Going overseas to study is an exciting time, but there are many things to prepare before you go and various tasks to complete a few weeks after you arrive.   

In this blog, we will go through a list of items and top tips to help you prepare before and after you arrive at college in Australia.



Download our Welcome Guides to access detailed information and handy checklists to help you prepare and get settled into college.  

Before you arrive 


1. Documents 

There are several things you need to apply for before coming to study in Australia. They are: 

  • Flights 
  • Airport pickup or transfer to accommodation (when you arrive) 
  • Passport (valid for the duration of your study) 
  • Student Visa and 
  • Overseas Student Health Cover  

You will also need to bring with you: 

  • Other personal identification (e.g. birth certificate, driving licence, credit cards etc) 
  • Confirmation of Enrolment (CoE) and any other College documentation 


2. Check quarantine laws 

 Australia has strict quarantine laws to ensure that the country is free from many of the diseases and pests found in other parts of the world. On entering Australia, you will have to complete an Incoming Passenger Card and declare any animal, plant and food items for inspection.  

For a list of what you can and can’t bring into Australia, refer to the: 


3. Accommodation 

There is a range of accommodation options available to suit your needs. Before you decide, ask yourself: 

  • Do I want to live by myself or with other people? 
  • Do I want to live on the university campus, in the city or nearer to the suburbs/beach? 
  • Do I need a place that is fully furnished? 
  • How much do I have to spend on rent each week?  

If you want to immerse yourself in the Australian culture, try homestay with a local family.  If you want quiet and privacy, select a studio apartment. If you prefer to live with other students or have a tight budget, live in a share house or apartment. If you want to live on campus, apply for student accommodation.   


4. Finances 

The estimated cost of living will depend on the city you are studying in. You can use a cost-of-living calculator to help you. Ensure you have enough funds to cover your bond and a few weeks’ rent for your accommodation on arrival as well as meals and transport. Do not carry large amounts of cash with you; we suggest bringing $AUD250 for small expenses. Many businesses in capital cities accept card payments.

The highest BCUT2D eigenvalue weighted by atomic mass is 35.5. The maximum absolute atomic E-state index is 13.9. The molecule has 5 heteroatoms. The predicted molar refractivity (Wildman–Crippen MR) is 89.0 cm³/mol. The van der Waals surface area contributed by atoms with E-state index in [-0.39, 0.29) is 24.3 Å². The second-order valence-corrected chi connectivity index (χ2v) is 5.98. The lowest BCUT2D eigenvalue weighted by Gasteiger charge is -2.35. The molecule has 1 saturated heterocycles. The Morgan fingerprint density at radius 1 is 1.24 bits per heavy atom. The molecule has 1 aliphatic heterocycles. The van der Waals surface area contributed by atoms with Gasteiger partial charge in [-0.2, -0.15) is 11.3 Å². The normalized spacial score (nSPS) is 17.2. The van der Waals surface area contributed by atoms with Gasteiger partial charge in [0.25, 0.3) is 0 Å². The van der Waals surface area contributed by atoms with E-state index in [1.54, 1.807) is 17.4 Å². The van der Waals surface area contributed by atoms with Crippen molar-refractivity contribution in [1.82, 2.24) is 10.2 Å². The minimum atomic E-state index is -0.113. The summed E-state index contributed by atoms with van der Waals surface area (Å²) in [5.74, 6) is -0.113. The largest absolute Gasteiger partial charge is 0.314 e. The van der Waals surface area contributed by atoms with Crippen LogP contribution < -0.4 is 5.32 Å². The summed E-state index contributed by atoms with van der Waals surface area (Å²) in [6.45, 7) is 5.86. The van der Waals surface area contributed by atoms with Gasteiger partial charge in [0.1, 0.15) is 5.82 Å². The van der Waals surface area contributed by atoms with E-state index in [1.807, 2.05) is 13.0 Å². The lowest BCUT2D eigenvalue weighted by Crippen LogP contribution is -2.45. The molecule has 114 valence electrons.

5. Health 

Make sure your immunisations are up to date. Have a dental check-up and buy your medication in your home country (if it’s less expensive). Bring to Australia your medical history and prescriptions. 


6. Clothing 

There are four seasons across most of Australia, with humid or dry hot summers and mild winters. Students dress casually for classes so bring a range of light pants, jeans, shorts, T-shirts, long-sleeve tops and jackets. Also bring comfortable sneakers as you will be walking throughout the day, active wear for sporting activities and a few nice clothes for going out.    


7. Electronics

If you plan to bring your own electrical goods such as a laptop or mobile phone, remember to bring an international adaptor. If you forget to bring it, you can buy one online or at any large retail stores in Australia.  

After you arrive


1. Bank Account 

You can open an Australian bank account before or after you arrive. Every bank offers savings accounts that allow you to bank online, deposit, withdraw and use EFTPOS.  

Shop around for the best student bank accounts. Look at accounts that offer a generous savings rate and be aware of any withdrawal limits, account keeping fees and service charges.


2. Mobile phones and internet 

You can purchase a SIM card or Australian mobile number when you arrive. You can select from Prepaid or Contract options. A prepaid service helps you control how much you spend, and you can stop using the service any time. If you are planning to use your mobile phone a lot, then a contract is a better option. Telstra and Optus are mobile providers that offer the most coverage in Australia. 

Many mobile providers offer internet services. First, check with your accommodation provider to see if internet is included. If not, compare providers to see which is the best option for you.  


3. Get familiar with your city 

Take some time to get familiar with your new city. Find out where your local supermarket is, walk to nearby cafes and restaurants. Learn how to walk to your new college or purchase a smartcard to use for public transport. Locate your bank and nearby ATMs (automatic teller machine). Have a walk around the college campus and visit local attractions.  

The more familiar you get, the more settled you will feel.  


Your first week at college



The first week of your college program will be your orientation. This is when you will finalise your enrolment and attend important information sessions.   

You will meet your student services team who are available to answer any questions about your study such as your program and enrolment, academic progress, accommodation, career pathways. They will provide services such as study skills, welfare support and connection with student clubs and peers.  

Best of all, you get to meet the other students you will be studying with, take a tour of the campus, learn about the student clubs and events you can join, and start feeling more settled into your new college. 


At the University of Adelaide College, we want to make sure that you have the right support to make the most of your study experience with us. Our student services team are here to help you settle into the College and offer you any academic or career guidance you may need.